Content Guidelines for Slides

Each live session should begin with a 10 to 15 minute presentation with slides introducing the topic, technologies and other relevant information and end with a 5 to 10 minute discussion with slides discussing key takeaways.

Style guidelines

To keep things consistent across all our live sessions and provide the best possible user experience, here are a few guidelines to adhere to when formulating your slides. Use the link below to access the provided slide template.

Fonts and colors:

  • Make sure to use the Lato font.
  • To simulate the DataCamp blue inline formatting - highlight your functions, methods, packages and other relevant objects with the custom hex color #ebf4f7 and set your text color to #595959
  • Slide titles should be sentence case (only the first letter of the sentence is capitalized)

Images and graphics:

  • A great source of vector images to use is thenounproject, here's a loom walking you through copying images without a subscription.
  • If you want to create custom graphics, try to adhere to this set of primary colors when creating graphics (examples are included in the template above):
  • Gradient Green
  • Dark Blue: #2f5496ff
  • DataCamp Blue: #33aaccff

Session Agenda

Introductory Presentation (10-15 mins)

This presentation is designed to introduce students to the topic being taught, as well as set expectations about the flow of the session. Ideally, an introductory presentation would go as follows:

  1. Instructor Introduction led by a DataCamp TA (1-2 minutes)
  2. A 5-7 minute introduction on today's topic. This is an excellent opportunity to capture our learners' attention and incentivize them to stick around for the entire session. Here's a video on writing killer presentation introductions.
  3. Introduction of the dataset and problem we'll be working on (1-2 minutes)
  4. Brief explanation of the packages and technologies used (1-2 minutes)
  5. Session outline and what to expect, this is a great time to remind students there will be Q&A sessions throughout the live training (1-2 minutes)

Here's an example of how this flows fit from a previous live training done internally on Data Visualization in Python (from 0:00 to 8:03):

  1. Instructor Introduction led by a DataCamp TA
  2. Introduction on today's topic:
  • Here's where data science provides value for organizations today
  • An example of this value, is creating dashboards
  • A key component of dashboards is data visualization and that's what we will be learning today!

3. Introduction to HR attrition dataset and the problem we'll be working on (creating report investigating churn)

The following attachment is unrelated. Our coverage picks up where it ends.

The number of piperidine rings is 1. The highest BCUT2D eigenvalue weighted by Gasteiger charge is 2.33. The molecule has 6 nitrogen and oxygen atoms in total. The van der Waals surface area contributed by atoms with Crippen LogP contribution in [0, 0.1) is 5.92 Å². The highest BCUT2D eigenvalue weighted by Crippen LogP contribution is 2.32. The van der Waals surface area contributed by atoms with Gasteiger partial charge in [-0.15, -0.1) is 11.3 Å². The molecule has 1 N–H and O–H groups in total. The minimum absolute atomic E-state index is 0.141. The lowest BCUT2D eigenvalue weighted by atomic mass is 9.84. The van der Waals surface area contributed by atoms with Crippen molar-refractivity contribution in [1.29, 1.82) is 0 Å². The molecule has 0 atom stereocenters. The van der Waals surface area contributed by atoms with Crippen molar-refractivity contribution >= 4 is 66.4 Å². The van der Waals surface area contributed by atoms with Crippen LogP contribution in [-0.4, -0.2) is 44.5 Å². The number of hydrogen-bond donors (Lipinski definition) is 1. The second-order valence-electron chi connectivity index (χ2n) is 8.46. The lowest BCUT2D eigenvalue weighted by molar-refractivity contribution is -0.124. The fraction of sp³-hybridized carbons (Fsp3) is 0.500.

4. Brief explanation of the packages and technologies used (including Google Colabs and its requirements)

5. Session outline and what to expect

6. Go to session 🎉

Live Training - Hands on Coding Activity (1.5-2 hours)

See this article for more information on how to set up your coding activity.

Closing Presentation (5-10 mins)

This presentation is designed to summarize the learning objectives of the session, impart some wisdom, and point students in the right direction to keep going in their learning journey. Ideally, it should go as follows:

  1. Ending notes recapping what we learned
  2. An expert insight that you'd like to impart students. This could be anything from something you wished you were taught about the topic when you first started out, or an expert tip on how to keep digging and reaching the next level in your data science work 💪
  3. A call to action pointing students in the right direction - this could be your DataCamp course, other relevant DataCamp material that could help (blog post, webinars, white papers etc...)
  4. Optional: A take-home exercise where you provide learners with a detailed problem description, as well as your and DataCamp's social media handles for them to reach out to you with their results and code, with the promise of entries getting retweets from you and DataCamp. This is a great way to build your brand and engage with students further after the session.

Here's an example of how this flows fit from a previous live training done internally on Data Visualization in Python (from 2:36:00 to end of session):

  1. Brief summary of the session
  2. Data visualization packages tend to be verbose and rote memorization won't work - let's aim to understand the basics of how plots work and we can always rely on research to customize our plots!
  3. Call to action on DataCamp's business offering
  4. Take home exercise

Use the template provided below to structure your Live Training Session Slidedeck

Make a copy to your own drive before editing. Remember to set sharing options to "anyone with the link can view".

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